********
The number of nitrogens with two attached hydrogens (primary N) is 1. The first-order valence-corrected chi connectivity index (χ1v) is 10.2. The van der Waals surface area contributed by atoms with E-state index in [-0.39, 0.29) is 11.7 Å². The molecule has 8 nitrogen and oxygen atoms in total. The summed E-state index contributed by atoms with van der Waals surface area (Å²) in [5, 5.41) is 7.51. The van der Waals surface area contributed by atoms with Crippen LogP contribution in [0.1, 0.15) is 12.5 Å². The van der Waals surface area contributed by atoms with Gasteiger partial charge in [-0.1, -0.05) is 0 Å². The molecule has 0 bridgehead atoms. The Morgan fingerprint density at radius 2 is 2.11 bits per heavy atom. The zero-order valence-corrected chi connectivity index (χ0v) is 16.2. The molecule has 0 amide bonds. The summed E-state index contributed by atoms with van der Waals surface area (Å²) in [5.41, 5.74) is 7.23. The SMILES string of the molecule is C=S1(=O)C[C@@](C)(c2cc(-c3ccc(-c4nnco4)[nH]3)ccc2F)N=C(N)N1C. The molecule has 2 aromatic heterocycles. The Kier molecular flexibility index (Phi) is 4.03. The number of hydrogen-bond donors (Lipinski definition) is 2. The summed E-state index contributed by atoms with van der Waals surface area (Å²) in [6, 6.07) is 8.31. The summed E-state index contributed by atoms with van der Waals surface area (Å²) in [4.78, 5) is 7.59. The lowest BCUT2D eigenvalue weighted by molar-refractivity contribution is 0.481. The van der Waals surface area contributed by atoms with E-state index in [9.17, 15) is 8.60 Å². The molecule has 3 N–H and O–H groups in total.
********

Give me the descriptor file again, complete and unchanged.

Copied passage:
The number of nitrogens with two attached hydrogens (primary N) is 1. The first-order valence-corrected chi connectivity index (χ1v) is 10.2. The van der Waals surface area contributed by atoms with E-state index in [-0.39, 0.29) is 11.7 Å². The molecule has 8 nitrogen and oxygen atoms in total. The summed E-state index contributed by atoms with van der Waals surface area (Å²) in [5, 5.41) is 7.51. The van der Waals surface area contributed by atoms with Crippen LogP contribution in [0.1, 0.15) is 12.5 Å². The van der Waals surface area contributed by atoms with Gasteiger partial charge in [-0.1, -0.05) is 0 Å². The molecule has 0 bridgehead atoms. The Morgan fingerprint density at radius 2 is 2.11 bits per heavy atom. The zero-order valence-corrected chi connectivity index (χ0v) is 16.2. The molecule has 0 amide bonds. The summed E-state index contributed by atoms with van der Waals surface area (Å²) in [5.41, 5.74) is 7.23. The SMILES string of the molecule is C=S1(=O)C[C@@](C)(c2cc(-c3ccc(-c4nnco4)[nH]3)ccc2F)N=C(N)N1C. The molecule has 2 aromatic heterocycles. The Kier molecular flexibility index (Phi) is 4.03. The number of hydrogen-bond donors (Lipinski definition) is 2. The summed E-state index contributed by atoms with van der Waals surface area (Å²) in [6, 6.07) is 8.31. The summed E-state index contributed by atoms with van der Waals surface area (Å²) in [4.78, 5) is 7.59. The lowest BCUT2D eigenvalue weighted by molar-refractivity contribution is 0.481. The van der Waals surface area contributed by atoms with E-state index in [9.17, 15) is 8.60 Å². The molecule has 3 N–H and O–H groups in total.